Advanced 3-D Ultrasound Imaging: 3-D Synthetic Aperture Imaging using Fully Addressed and Row-Column Addressed 2-D Transducer Arrays.

Hamed Bouzari

Research output: Book/ReportPh.D. thesis

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Abstract

Compared with conventional 2-D ultrasound imaging, real-time 3-D (or 4-D) ultrasound imaging has several advantages, resulting in a significant progress in the ultrasound imaging instrumentation over the past decade. Viewing the patient’s anatomy as a volume helps physicians to comprehend the important diagnostic information in a noninvasive manner. Diagnostic and therapeutic decisions often require accurate estimates of e.g., organ, cyst, or tumor volumes. 3-D ultrasound imaging can provide these measurements without relying on the geometrical assumptions and operator-dependent skills involved in such estimations using 2-D scans. Although the detail resolution of ultrasound can not compete with 3-D imaging modalities such as CT and MRI, the combination of patient safety by using nonionizing radiation, cost-effectiveness, portability, and real-time imaging ability makes ultrasound the preferred choice in many clinical applications. Real-time 3-D ultrasound imaging is still not as widespread in use in the clinics as 2-D ultrasound imaging. Two limiting factors have traditionally been the low image quality as well as low volume rate achievable with a 2-D transducer array using the conventional 3-D beamforming technique, Parallel Beamforming. The first part of the scientific contributions of this Ph.D. project demonstrate that 3-D synthetic aperture imaging achieves a better sensitivity and a higher volume rate than the parallel beamforming technique. Data were obtained using both Field II simulations and measurements with the ultrasound research scanner SARUS and a 3.8 MHz 1024 element 2-D transducer array. In all investigations, 3-D synthetic aperture imaging achieved a better resolution, lower side-lobes, higher contrast, and better signal to noise ratio than parallel beamforming. This is achieved partly because synthetic aperture imaging removes the limitation of a fixed transmit focal depth and instead enables dynamic transmit focusing. Particularly, synthetic aperture imaging could increase the achievable volume rate compared with parallel beamforming, to almost 50 times. Lately, the major ultrasound companies have produced ultrasound scanners using 2-D transducer arrays with enough transducer elements to produce high quality 3-D images. Because of the large matrix transducers with integrated custom electronics, these systems are extremely expensive. The relatively low price of ultrasound scanners is one of the factors for the widespread use of ultrasound imaging. The high price tag on the high quality 3-D scanners is limiting their market share. Row-column addressing of 2-D transducer arrays is a low cost alternative to fully addressed 2-D arrays, for 3-D ultrasound imaging. Using row-column addressing, the number of transducer elements is dramatically reduced. This reduces the interconnection cost and removes the need to integrate custom made electronics into the probe. Two downsides of row-column addressing 2-D arrays are its lower lateral resolution due to its one-way focusing compared with two-way focusing in fully addressed 2-D arrays and also the inherent forward-looking imaging field of view. In the second part of the scientific contributions of this Ph.D. project, row-column addressing of 2-D arrays was investigated to assess the possibilities and drawbacks associated with transducer arrays using this addressing scheme, when integrated into probe handles. For that reason, two in-house prototyped 62+62 row-column addressed 2-D array transducer probes were manufactured using capacitive micromachined ultrasonic transducer (CMUT) and piezoelectric transducer (PZT) technology. Based on a set of acoustical measurements the center frequency, bandwidth, surface pressure, sensitivity, and acoustical cross-talks were evaluated and discussed. The imaging quality assessments were carried out based on Field II simulations as well as phantom measurements. Moreover, an analysis on comparing the lateral resolution with a fully addressed array were presented. To improve the imaging sensitivity, spatial matched filter beamforming was used as well as delay-and-sum approach. An analysis on increasing the inherent forward-looking achievable field of view of a flat row-column addressed 2-D array by using a double curved row-column addressed 2-D array was presented. A delay-and-sum beamforming approach suitable for a double curved row-column addressed 2-D array was introduced. Due to challenges on manufacturing double curved 2-D arrays, using a diverging acoustical lens was proposed and its imaging abilities were evaluated based on Field II simulations and measurements. Thereby, the inherent imaging limitation with flat row-column addressed 2-D arrays was overcome by using a diverging lens. Overall, having a low channel count and a large field of view, offers the potential to fabricate arrays with large aperture sizes, which is important for abdominal scans. Thus by using a curved row-column addressed 2-D array, 3-D imaging with equipment in the price range of conventional 2-D imaging could be possible. The main part of the thesis consists of eight scientific papers submitted for international conferences and journals during the Ph.D. project.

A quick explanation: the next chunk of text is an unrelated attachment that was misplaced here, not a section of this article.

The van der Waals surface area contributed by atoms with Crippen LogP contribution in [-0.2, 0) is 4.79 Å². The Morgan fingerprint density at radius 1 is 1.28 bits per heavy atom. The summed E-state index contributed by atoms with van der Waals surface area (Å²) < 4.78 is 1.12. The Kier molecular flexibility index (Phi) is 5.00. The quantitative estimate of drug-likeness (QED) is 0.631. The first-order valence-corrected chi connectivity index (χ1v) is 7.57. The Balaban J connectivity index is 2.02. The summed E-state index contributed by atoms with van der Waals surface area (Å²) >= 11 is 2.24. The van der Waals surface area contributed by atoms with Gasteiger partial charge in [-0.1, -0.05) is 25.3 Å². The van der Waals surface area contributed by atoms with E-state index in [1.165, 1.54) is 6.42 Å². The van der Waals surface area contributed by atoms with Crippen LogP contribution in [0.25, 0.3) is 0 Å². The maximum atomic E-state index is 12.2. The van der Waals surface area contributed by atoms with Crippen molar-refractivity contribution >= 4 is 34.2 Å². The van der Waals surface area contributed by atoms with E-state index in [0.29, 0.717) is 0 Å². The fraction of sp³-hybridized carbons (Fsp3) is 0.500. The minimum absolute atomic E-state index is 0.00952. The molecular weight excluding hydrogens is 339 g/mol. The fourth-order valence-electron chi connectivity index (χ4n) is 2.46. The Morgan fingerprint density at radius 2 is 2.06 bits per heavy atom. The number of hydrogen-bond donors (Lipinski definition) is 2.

Original languageEnglish
PublisherTechnical University of Denmark, Department of Electrical Engineering
Number of pages302
Publication statusPublished - 2017

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